With or without feathers, the dictatorship was beginning to emerge. In 1926 Stalin published “On Questions of Leninism” in which he introduced the concept of “Socialism in One Country” which, presented as orthodox Leninist doctrine (which it wasn’t), argued that world revolution was unnecessary to establish communism in a single country. This set the stage for the collectivisation of agriculture and rapid industrialisation which was to come. In 1928, what was to be the prototype of the show trials of the 1930s opened in Moscow, the Shakhty trial, complete with accusations of industrial sabotage (“wrecking”), denunciations of class enemies, and Andrei Vyshinsky presiding as chief judge. Of the fifty-three engineers accused, five were executed and forty-four imprisoned. A country desperately short on the professionals its industry needed to develop had begin to devour them.
It is a mistake to regard Stalin purely as a dictator obsessed with accumulating and exercising power and destroying rivals, real or imagined. The one consistent theme throughout Stalin’s career was that he was a true believer. He was a devout believer in the Orthodox faith while at the seminary, and he seamlessly transferred his allegiance to Marxism once he had been introduced to its doctrines. He had mastered the difficult works of Marx and could cite them from memory (as he often did spontaneously to buttress his arguments in policy disputes), and went on to similarly internalise the work of Lenin. These principles guided his actions, and motivated him to apply them rigidly, whatever the cost may be.
Starting in 1921, Lenin had introduced the New Economic Policy, which lightened state control over the economy and, in particular, introduced market reforms in the agricultural sector, resulting in a mixed economy in which socialism reigned in big city industries, but in the countryside the peasants operated under a kind of market economy. This policy had restored agricultural production to pre-revolutionary levels and largely ended food shortages in the cities and countryside. But to a doctrinaire Marxist, it seemed to risk destruction of the regime. Marx believed that the political system was determined by the means of production. Thus, accepting what was essentially a capitalist economy in the agricultural sector was to infect the socialist government with its worst enemy.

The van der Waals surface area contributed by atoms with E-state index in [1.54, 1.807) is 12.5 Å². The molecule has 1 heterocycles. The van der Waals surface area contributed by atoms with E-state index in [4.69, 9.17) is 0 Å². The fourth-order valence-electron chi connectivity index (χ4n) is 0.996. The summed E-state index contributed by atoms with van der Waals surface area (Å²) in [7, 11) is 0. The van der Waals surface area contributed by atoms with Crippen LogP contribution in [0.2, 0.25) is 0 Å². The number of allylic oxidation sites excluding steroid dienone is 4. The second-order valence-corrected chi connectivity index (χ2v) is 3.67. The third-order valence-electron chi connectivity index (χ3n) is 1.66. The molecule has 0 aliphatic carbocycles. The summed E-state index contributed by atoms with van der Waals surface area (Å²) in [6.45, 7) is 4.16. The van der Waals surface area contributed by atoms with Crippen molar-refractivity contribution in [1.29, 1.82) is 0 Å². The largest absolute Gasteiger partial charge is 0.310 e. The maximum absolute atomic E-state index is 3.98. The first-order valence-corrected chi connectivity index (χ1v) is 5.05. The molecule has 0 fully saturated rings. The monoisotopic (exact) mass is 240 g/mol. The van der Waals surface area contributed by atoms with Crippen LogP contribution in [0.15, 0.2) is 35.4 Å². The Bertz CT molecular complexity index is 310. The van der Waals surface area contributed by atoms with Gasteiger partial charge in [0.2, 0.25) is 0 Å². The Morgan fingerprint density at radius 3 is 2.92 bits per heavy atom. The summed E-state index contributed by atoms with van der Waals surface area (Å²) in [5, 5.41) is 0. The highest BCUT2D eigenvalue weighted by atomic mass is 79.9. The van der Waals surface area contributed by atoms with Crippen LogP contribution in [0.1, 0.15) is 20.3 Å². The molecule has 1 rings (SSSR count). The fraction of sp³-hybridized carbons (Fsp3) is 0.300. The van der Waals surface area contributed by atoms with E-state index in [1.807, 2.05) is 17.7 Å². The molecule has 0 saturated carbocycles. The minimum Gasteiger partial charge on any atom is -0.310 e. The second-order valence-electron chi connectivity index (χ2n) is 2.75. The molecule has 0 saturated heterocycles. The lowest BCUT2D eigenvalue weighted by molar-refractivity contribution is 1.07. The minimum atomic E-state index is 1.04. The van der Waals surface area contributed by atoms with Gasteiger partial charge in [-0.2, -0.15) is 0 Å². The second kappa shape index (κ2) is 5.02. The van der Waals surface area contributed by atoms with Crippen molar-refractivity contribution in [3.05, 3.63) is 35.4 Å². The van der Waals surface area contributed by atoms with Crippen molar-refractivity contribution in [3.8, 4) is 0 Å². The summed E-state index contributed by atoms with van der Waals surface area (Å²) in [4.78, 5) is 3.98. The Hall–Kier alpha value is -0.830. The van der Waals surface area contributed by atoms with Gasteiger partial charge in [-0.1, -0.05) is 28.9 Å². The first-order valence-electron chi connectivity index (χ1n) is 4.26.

Once Stalin had completed his consolidation of power, he then proceeded as Marxist doctrine demanded: abolish the New Economic Policy and undertake the forced collectivisation of agriculture. This began in 1928.
And it is with this momentous decision that the present volume comes to an end. This massive work (976 pages in the print edition) is just the first in a planned three volume biography of Stalin. The second volume, Stalin: Waiting for Hitler, 1929–1941, was published in 2017 and the concluding volume is not yet completed.
Reading this book, and the entire series, is a major investment of time in a single historical figure. But, as the author observes, if you’re interested in the phenomenon of twentieth century totalitarian dictatorship, Stalin is the gold standard. He amassed more power, exercised by a single person with essentially no checks or limits, over more people and a larger portion of the Earth’s surface than any individual in human history. He ruled for almost thirty years, transformed the economy of his country, presided over deliberate famines, ruthless purges, and pervasive terror that killed tens of millions, led his country to victory at enormous cost in the largest land conflict in history and ended up exercising power over half of the European continent, and built a military which rivaled that of the West in a bipolar struggle for global hegemony.
It is impossible to relate the history of Stalin without describing the context in which it occurred, and this is as much a history of the final days of imperial Russia, the revolutions of 1917, and the establishment and consolidation of Soviet power as of Stalin himself. Indeed, in this first volume, there are lengthy parts of the narrative in which Stalin is largely offstage: in prison, internal exile, or occupied with matters peripheral to the main historical events. The level of detail is breathtaking: the Bolsheviks seem to have been as compulsive record-keepers as Germans are reputed to be, and not only are the votes of seemingly every committee meeting recorded, but who voted which way and why. There are more than two hundred pages of end notes, source citations, bibliography, and index.
If you are interested in Stalin, the Soviet Union, the phenomenon of Bolshevism, totalitarian dictatorship, or how destructive madness can grip a civilised society for decades, this is an essential work. It is unlikely it will ever be equalled.
Kotkin, Stephen. Stalin, Vol. 1: Paradoxes of Power, 1878–1928. New York: Penguin Press, 2014. ISBN 978-0-14-312786-4.
Here is a two part Uncommon Knowledge interview with the author about the book and Stalin’s rise to power.